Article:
Exploring Norway: A challenging day hike to Mørkgonga and Gyrihaugen


It was a beautiful Saturday morning. The sun was up, the sky was clear. The temperature was cold and crisp, probably in between 7-14 degrees. 

I slipped into my hiking clothes topped with an off white sweater and a pretty thick coat I usually wear when going out in the cold. I wore my Northface hiking boots and checked if the sandwiches were in the bag. An hour later there I was, joining a group of expats in Norway, to my first Internations event: a challenging hike to Mørkgonga and Gyrihaugen, around 50km away from Oslo. 

They said it's a "norwegian thing" to go for hiking, mountain climbing and all those outdoor activities, you name it. I said, back home in the Philippines, a lot of people are in this kind of adventures too, myself included. I remember I was  only 8 years old when mom and her brother brought me and my siblings to the province to go camping. At a very young age, we knew how to survive in a forest I would say. So I felt, I was trained for this, I can manage. Later did I know, it was tougher to go hiking in countries with a challenging weather like Norway. 


Hiking to Mørkgonga

We started off quite easy but it was very cold for me I had to wear my gloves. The trail was like walking in the park kind of thing, you know what I mean. 

As we progress, I felt like I was starting to sweat up as the slope was getting steeper. Some of us had to stop to catch their breaths. I had to stop to grab a quick bite of my energy bar.

After half an hour of walking, there came the challenge. Steep slope filled with loose rocks.  There was a part where we held on to a steel rope to get to the top. Exhausted I was, I started to use my hands like a monkey and cling on to the roots of the trees. I had to watch out for rocks that might fall on to my face. I thought, "this rope was your life line, one wrong move and you're dead." Of course, I'm exaggerating but seriously if you're not careful enough you would end up bruised or injured.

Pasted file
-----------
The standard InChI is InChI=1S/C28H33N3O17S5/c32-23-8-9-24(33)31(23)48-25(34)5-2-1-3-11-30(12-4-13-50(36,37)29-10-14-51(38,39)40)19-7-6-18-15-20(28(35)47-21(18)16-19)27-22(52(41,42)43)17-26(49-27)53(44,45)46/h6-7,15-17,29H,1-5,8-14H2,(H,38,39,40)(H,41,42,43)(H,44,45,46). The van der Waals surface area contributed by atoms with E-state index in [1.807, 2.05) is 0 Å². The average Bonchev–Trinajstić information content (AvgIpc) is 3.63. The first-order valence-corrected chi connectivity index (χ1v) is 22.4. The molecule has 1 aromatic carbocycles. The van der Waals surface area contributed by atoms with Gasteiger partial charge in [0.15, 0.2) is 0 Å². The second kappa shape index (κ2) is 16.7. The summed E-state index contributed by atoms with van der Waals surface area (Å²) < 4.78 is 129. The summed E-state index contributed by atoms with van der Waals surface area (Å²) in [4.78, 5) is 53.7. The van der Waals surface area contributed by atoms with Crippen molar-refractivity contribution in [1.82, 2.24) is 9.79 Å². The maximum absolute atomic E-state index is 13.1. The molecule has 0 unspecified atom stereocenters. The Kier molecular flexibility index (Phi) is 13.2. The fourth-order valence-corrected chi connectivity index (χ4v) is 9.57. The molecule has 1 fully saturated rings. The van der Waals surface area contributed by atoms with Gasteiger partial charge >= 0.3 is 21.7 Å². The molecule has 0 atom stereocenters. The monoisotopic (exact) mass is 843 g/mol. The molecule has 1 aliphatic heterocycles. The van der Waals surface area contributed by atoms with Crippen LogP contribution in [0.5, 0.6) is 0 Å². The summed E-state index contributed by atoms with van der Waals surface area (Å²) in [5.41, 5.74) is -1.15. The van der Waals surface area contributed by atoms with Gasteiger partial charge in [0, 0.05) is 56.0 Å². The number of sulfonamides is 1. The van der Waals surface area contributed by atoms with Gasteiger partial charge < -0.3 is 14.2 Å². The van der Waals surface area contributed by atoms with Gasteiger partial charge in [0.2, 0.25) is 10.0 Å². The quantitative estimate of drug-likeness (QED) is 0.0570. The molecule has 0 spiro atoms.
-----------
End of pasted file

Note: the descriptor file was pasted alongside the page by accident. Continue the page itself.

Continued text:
I think I did pretty good. No bruises, no injury. We reached Mørkgonga after an hour and an amazing view welcomed us. 








To Gyrihaugen Peak (638m above sea level)

Just when I thought everything seems easy and manageable, is when I get slapped by the fact that nothing worth having or seeing comes easy. You have to take an extra effort. This means a lot of work and pain.

I almost gave up. It was exhausting. I was drained, sweaty and cold. It was rocky and muddy terrain. I was breathing heavily. Coughing and sneezing alternately. I felt dry in my throat. I was literally struggling when Christian stopped, offered me water and said "We're too close. We'll have a nice lunch at the peak."

I looked up, saw some kids, dogs and elders enjoying the view from the top. I suddenly felt a flow of energy in my body. I pushed harder telling myself if the kids, elders and dogs can do it, why can't I. My usual mantra.

In a few minutes, I was there on top. Amused by this breath taking view Norway has. It was beyond words. It was stunning astonishing. If only I could marry the view, I would.





Imagine, if I didn't pushed myself harder, I would not know what I can do. I would not see what was it like up there. If we don't have friends or family who would give us a little push, we could have easily just give up. 

I keep reminding myself that it helps to have the right mindset. To keep pushing. It's normal to feel tired. You can take a rest but don't stop when you're tired, stop when you're done. There's always something worth seeing if we persevere. This applies not only in hiking, but in life. 


How to get there

If you're heading for a hike you might go by driving into Sundvollen towards Åsa. There is a pathway from "Elvikbråtan" (bus stop). Ravine up towards Gyrihaugen, east of Steinsfjorden. From Steinsfjorden (the fjord) towards the mountain goes Mørkgonga in a dark gorge. In summer time you could pass through the gorge with the help of steel wire mounted alongside the steep rock walls. The top view is rather impressing. A path goes further up to Gyrihaugen where you can observe half the "Kingdom". (from visitnorway.no)

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